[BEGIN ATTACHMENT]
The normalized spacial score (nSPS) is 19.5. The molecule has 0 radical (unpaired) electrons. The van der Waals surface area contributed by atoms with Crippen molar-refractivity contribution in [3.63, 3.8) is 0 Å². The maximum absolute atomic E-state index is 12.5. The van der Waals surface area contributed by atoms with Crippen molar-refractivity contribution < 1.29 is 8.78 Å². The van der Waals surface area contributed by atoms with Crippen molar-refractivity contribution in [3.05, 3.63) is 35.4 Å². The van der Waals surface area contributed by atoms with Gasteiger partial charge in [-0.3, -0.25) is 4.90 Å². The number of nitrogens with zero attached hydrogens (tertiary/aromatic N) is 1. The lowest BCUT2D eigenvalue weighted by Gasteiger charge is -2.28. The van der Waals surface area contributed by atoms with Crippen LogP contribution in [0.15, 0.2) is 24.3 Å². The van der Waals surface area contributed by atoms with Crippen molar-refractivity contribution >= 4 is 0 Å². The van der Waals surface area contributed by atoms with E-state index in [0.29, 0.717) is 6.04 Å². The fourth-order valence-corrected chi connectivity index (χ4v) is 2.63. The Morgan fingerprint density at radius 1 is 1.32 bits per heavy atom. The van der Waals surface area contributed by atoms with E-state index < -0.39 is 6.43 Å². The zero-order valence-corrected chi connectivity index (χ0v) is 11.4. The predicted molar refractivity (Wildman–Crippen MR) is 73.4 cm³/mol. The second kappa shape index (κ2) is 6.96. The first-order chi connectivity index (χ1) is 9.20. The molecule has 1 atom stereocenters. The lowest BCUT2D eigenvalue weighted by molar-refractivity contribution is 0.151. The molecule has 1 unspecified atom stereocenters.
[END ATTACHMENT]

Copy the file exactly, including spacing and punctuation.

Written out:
The normalized spacial score (nSPS) is 19.5. The molecule has 0 radical (unpaired) electrons. The van der Waals surface area contributed by atoms with Crippen molar-refractivity contribution in [3.63, 3.8) is 0 Å². The maximum absolute atomic E-state index is 12.5. The van der Waals surface area contributed by atoms with Crippen molar-refractivity contribution < 1.29 is 8.78 Å². The van der Waals surface area contributed by atoms with Crippen molar-refractivity contribution in [3.05, 3.63) is 35.4 Å². The van der Waals surface area contributed by atoms with Gasteiger partial charge in [-0.3, -0.25) is 4.90 Å². The number of nitrogens with zero attached hydrogens (tertiary/aromatic N) is 1. The lowest BCUT2D eigenvalue weighted by Gasteiger charge is -2.28. The van der Waals surface area contributed by atoms with Crippen LogP contribution in [0.15, 0.2) is 24.3 Å². The van der Waals surface area contributed by atoms with Crippen molar-refractivity contribution >= 4 is 0 Å². The van der Waals surface area contributed by atoms with E-state index in [0.29, 0.717) is 6.04 Å². The fourth-order valence-corrected chi connectivity index (χ4v) is 2.63. The Morgan fingerprint density at radius 1 is 1.32 bits per heavy atom. The van der Waals surface area contributed by atoms with E-state index < -0.39 is 6.43 Å². The zero-order valence-corrected chi connectivity index (χ0v) is 11.4. The predicted molar refractivity (Wildman–Crippen MR) is 73.4 cm³/mol. The second kappa shape index (κ2) is 6.96. The first-order chi connectivity index (χ1) is 9.20. The molecule has 1 atom stereocenters. The lowest BCUT2D eigenvalue weighted by molar-refractivity contribution is 0.151. The molecule has 1 unspecified atom stereocenters.